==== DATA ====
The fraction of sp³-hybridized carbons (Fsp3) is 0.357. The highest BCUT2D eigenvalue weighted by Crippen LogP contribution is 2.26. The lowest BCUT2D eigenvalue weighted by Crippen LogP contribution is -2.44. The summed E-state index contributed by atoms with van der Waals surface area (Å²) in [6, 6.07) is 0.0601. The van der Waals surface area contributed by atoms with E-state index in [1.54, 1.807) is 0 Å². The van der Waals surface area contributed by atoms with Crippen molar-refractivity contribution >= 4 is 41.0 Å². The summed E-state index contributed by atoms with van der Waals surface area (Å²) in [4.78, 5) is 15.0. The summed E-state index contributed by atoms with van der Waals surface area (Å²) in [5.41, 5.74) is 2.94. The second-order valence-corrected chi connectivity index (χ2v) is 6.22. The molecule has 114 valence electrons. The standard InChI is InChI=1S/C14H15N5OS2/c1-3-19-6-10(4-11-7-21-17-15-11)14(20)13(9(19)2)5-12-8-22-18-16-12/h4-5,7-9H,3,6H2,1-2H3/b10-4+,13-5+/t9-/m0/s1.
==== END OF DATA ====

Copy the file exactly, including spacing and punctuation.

The fraction of sp³-hybridized carbons (Fsp3) is 0.357. The highest BCUT2D eigenvalue weighted by Crippen LogP contribution is 2.26. The lowest BCUT2D eigenvalue weighted by Crippen LogP contribution is -2.44. The summed E-state index contributed by atoms with van der Waals surface area (Å²) in [6, 6.07) is 0.0601. The van der Waals surface area contributed by atoms with E-state index in [1.54, 1.807) is 0 Å². The van der Waals surface area contributed by atoms with Crippen molar-refractivity contribution >= 4 is 41.0 Å². The summed E-state index contributed by atoms with van der Waals surface area (Å²) in [4.78, 5) is 15.0. The summed E-state index contributed by atoms with van der Waals surface area (Å²) in [5.41, 5.74) is 2.94. The second-order valence-corrected chi connectivity index (χ2v) is 6.22. The molecule has 114 valence electrons. The standard InChI is InChI=1S/C14H15N5OS2/c1-3-19-6-10(4-11-7-21-17-15-11)14(20)13(9(19)2)5-12-8-22-18-16-12/h4-5,7-9H,3,6H2,1-2H3/b10-4+,13-5+/t9-/m0/s1.